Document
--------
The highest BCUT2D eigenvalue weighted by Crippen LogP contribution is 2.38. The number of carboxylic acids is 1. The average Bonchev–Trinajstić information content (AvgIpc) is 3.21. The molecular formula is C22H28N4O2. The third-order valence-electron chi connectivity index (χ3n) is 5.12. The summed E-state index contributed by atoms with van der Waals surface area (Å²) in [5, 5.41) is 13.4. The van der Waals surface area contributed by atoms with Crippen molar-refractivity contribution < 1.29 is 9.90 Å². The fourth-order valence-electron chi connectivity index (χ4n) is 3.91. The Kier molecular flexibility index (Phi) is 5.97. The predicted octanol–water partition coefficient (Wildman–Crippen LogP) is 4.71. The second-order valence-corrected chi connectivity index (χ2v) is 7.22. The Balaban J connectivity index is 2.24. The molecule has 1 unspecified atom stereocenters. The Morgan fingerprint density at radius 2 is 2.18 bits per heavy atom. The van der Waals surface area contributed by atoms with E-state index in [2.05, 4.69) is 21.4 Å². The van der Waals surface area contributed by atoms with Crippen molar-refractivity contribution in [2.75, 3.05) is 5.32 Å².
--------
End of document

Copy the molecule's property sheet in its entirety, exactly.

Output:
The highest BCUT2D eigenvalue weighted by Crippen LogP contribution is 2.38. The number of carboxylic acids is 1. The average Bonchev–Trinajstić information content (AvgIpc) is 3.21. The molecular formula is C22H28N4O2. The third-order valence-electron chi connectivity index (χ3n) is 5.12. The summed E-state index contributed by atoms with van der Waals surface area (Å²) in [5, 5.41) is 13.4. The van der Waals surface area contributed by atoms with Crippen molar-refractivity contribution < 1.29 is 9.90 Å². The fourth-order valence-electron chi connectivity index (χ4n) is 3.91. The Kier molecular flexibility index (Phi) is 5.97. The predicted octanol–water partition coefficient (Wildman–Crippen LogP) is 4.71. The second-order valence-corrected chi connectivity index (χ2v) is 7.22. The Balaban J connectivity index is 2.24. The molecule has 1 unspecified atom stereocenters. The Morgan fingerprint density at radius 2 is 2.18 bits per heavy atom. The van der Waals surface area contributed by atoms with E-state index in [2.05, 4.69) is 21.4 Å². The van der Waals surface area contributed by atoms with Crippen molar-refractivity contribution in [2.75, 3.05) is 5.32 Å².